I picked up the hire car from Avis as soon as they opened and was relieved to find that my paperwork was all in order and that the international driving permit had not been in vain. I then drove a short distance to the coast to start birding. The first site, Xucuogang Wetlands, was not actually that promising but it was good to finally start birding. The sandy promontory had roosting Kentish Plover, Sanderling and Dunlin, and the mangroves and pools had various egrets and my first Light-vented (Chinese) Bulbul and Eastern Yellow Wagtails. I did not linger here and continued down to Hsinchu where there were a cluster of sites I wanted to visit.
The first of these was Jincheng Lake (24.810249, 120.910903), which had my first Eastern Spot-billed Ducks, Teal, Wigeon and Shoveler, and numerous Redshank, Greenshank, Black-winged Stilt, Little Ringed Plover and a single Common Sandpiper. The list was coming along nicely already but what I needed was Asian species rather than the stuff I can get in Europe. This was rectified in the paddyfields surrounding the site, which had Black Drongos and Red Turtle Doves perched on the wires, and a Swinhoe’s Snipe with Common Snipe in a field. Whilst pondering the Snipe ID a large pipit sounding like a sparrow flew across my field of vision – it was of course a Richard’s Pipit, and I got good scope views of that too.
At nearby Shuiziyuan Park (24.796643,120.916935) I investigated some scrubby habitat which had some Munias, a Long-tailed Shrike, Oriental Magpies and in the skies above, my first Striated Swallows and Pacific Swifts. Common Mynas were everywhere.
By now it was mid-morning and whilst I had a nice start with perhaps 40 species, it was time to start getting serious. I stopped at a 7-11 for provisions and then drove south to Taichung to pick up the road to Daxueshan Mountain. This took about two hours but was easy enough. The road starts off in the town but gradually narrows and starts winding, and a very large pheasant sculpture tells you that you are nearly there. It was soon after this point that I found my first proper birds, a flock of Grey-chinned Minivets in yellow and scarlet-orange, chasing each other round the trees.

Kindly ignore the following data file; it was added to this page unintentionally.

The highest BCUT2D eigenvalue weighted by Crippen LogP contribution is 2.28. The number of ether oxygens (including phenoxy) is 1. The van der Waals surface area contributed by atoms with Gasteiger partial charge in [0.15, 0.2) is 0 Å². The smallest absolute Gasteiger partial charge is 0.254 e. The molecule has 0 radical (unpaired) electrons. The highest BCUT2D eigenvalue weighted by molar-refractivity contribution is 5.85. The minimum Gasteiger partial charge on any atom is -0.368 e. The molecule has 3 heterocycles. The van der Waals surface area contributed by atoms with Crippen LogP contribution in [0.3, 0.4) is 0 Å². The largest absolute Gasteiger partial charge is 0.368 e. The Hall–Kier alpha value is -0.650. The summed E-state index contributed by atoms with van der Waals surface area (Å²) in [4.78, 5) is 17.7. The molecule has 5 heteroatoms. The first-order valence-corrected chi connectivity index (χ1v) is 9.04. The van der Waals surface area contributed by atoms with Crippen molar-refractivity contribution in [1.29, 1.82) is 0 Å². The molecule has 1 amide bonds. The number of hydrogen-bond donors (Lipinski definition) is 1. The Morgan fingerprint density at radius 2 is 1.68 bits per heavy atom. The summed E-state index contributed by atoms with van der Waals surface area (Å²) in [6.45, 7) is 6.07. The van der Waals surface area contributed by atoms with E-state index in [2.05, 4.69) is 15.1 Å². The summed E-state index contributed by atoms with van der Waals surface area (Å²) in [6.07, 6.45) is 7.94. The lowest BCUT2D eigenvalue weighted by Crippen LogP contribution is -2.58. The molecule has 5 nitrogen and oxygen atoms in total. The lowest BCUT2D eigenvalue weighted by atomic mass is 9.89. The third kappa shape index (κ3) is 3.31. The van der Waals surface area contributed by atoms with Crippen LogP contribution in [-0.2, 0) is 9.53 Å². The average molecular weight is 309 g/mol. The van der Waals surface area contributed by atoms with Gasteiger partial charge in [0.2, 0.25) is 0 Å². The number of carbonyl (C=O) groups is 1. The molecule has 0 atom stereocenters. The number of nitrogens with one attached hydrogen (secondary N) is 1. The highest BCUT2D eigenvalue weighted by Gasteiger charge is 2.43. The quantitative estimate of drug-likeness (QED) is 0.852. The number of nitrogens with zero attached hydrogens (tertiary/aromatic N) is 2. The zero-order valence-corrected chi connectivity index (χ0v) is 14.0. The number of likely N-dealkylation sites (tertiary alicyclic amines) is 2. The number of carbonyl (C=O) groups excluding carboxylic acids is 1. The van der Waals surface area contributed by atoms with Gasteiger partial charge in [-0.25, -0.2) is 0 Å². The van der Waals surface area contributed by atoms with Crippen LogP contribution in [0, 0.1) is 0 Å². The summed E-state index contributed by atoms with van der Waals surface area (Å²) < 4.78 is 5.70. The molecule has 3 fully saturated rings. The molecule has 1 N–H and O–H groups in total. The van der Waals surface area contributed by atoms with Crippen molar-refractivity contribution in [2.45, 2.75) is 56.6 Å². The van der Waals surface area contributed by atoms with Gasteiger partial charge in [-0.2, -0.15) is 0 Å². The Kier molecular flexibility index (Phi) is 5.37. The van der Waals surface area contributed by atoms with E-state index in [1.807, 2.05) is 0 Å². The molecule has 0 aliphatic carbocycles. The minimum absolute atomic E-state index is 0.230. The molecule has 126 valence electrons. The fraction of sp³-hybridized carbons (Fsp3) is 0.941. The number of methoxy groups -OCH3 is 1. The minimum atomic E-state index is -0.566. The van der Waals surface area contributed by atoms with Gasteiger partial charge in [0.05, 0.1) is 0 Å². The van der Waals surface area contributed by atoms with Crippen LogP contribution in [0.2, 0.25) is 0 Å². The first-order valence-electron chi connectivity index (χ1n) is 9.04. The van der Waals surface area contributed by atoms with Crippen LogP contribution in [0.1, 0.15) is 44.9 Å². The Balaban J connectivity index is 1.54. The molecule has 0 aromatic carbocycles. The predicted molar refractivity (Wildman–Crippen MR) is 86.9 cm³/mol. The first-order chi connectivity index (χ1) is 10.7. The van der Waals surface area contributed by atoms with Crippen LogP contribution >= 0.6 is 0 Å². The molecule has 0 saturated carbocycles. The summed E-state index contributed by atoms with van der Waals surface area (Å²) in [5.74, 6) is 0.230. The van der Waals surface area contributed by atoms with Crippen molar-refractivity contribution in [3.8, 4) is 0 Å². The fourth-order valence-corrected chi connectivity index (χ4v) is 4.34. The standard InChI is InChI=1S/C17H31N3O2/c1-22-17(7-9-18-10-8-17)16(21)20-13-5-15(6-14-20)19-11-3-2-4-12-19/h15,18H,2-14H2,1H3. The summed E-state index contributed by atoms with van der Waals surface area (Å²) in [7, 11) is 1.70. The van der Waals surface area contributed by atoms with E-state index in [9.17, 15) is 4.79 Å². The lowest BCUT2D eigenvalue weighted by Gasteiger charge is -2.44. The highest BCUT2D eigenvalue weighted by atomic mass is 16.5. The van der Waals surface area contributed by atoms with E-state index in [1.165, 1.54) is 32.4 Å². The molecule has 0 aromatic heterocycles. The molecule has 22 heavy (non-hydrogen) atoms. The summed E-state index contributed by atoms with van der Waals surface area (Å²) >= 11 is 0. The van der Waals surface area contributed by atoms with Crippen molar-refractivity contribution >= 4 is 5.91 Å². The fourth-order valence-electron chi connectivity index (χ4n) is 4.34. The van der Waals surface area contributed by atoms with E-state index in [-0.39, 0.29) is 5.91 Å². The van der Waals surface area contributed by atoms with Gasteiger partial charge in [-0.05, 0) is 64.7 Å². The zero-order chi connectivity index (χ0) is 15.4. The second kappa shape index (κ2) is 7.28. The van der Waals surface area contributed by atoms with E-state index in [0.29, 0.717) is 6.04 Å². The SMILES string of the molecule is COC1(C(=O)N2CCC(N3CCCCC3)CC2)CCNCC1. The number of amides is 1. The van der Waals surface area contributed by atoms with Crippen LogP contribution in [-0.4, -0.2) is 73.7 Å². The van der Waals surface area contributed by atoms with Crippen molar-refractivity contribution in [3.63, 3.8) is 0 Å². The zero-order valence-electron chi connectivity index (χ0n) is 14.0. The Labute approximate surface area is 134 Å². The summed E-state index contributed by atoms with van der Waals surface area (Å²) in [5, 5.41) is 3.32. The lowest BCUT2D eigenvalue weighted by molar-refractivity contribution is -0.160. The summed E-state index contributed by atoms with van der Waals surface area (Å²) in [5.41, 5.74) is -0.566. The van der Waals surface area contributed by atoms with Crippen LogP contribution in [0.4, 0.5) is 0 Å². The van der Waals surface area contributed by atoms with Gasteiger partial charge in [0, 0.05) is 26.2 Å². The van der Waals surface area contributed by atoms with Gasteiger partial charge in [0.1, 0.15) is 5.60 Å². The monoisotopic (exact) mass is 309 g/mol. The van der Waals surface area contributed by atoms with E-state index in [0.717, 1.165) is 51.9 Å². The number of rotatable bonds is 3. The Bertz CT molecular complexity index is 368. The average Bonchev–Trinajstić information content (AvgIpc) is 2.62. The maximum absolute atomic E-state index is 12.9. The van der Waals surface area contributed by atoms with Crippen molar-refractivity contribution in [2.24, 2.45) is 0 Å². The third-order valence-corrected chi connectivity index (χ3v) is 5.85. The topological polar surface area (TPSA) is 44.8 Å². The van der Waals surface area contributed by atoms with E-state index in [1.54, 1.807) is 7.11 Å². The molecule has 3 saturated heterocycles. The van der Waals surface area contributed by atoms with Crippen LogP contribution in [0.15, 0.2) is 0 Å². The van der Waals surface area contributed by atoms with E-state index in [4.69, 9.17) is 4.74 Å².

The road up the mountain has helpful green signs marking off the kilometres, and at about 14.5km I turned right down a minor road to the river (24.239214,120.909600). Leaving the car at the bridge I walked upstream along the right bank, quickly finding a Brown Dipper which was a surprisingly chunky bird. Other birds here included Oriental Turtle Dove and Daurian Redstart, and hundreds of huge Orb-Weaver Spiders.
At Km 23 there is a parking area and this is a well-known spot for Swinhoe’s Pheasant (24.246602,120.935405). I joined the small group of people hanging around, many with cameras, and understood that a short while earlier a male had been seen up the slope on the other side of the road. I had no idea about the timings but I felt it was worth waiting. It was probably about half past two in the afternoon and I had plenty of time. Shortly after this it all kicked off, and two female Swinhoe’s Pheasant came to the forest edge on the downward slope. Remarkably (or not, this may be a regular occurrence) they were then joined by two Taiwan Hill Partridge, and for good measure a Steere’s Liochicla popped out. Endemic overload! The male pheasant had obviously been lingering above the road as it flew across and down the slope, but in fact there were two as shortly after than I spotted another. It looked like it wanted to cross but a barrage of tourist photographers put paid to that and it turned tail and returned from where it came. Nonetheless, to get Swinhoe’s and especially the Partridge so quickly was great news and in the event they were the only ones I saw all trip. A group of European birders arrived, keen to see the Partridges, and their tour leader introduced himself as Richard Foster, a guy I had been conversing with on Twitter prior to arriving. He offered me some useful gen on the area which was great.
|Taiwan Hill Partridge|
At Km 35 there is an entrance gate to the higher levels in the Park (24.244564,120.974995). This closes at five and I wanted to get through to be able to stay the night so I motored on, stopping only for a small group of birds which turned out to be White-eared Sibia. Once though (300 TWD) I walked track 210, the start of which is about 75m beyond the entrance booth and next to a small temple. It is fenced off to vehicles but people are free to nip past the gate and bird the path. At this time of year it gets dark by about 5.30, and as this was approaching I didn’t see much here as it was very gloomy, but got my only White-tailed Robin of the trip.
After this I drove up to Km 43 and had dinner at the restaurant next to Anma Lodge (24.255388,121.007127). This buffet seems only really to be for people staying at the hotel but they were happy for me to contribute 300 TWD and have some food and tea. Others may have a different experience. Then I drove up to Km 50 and tucked the car away in the lower car park (24.279132,121.025070), broke out the sleeping bag, and tried to get to sleep in a variety of different positions, none of which were very successful. A Ford Focus is just a little bit small. A real bonus here, at 2500m, was the presence of a toilet with a heated seat!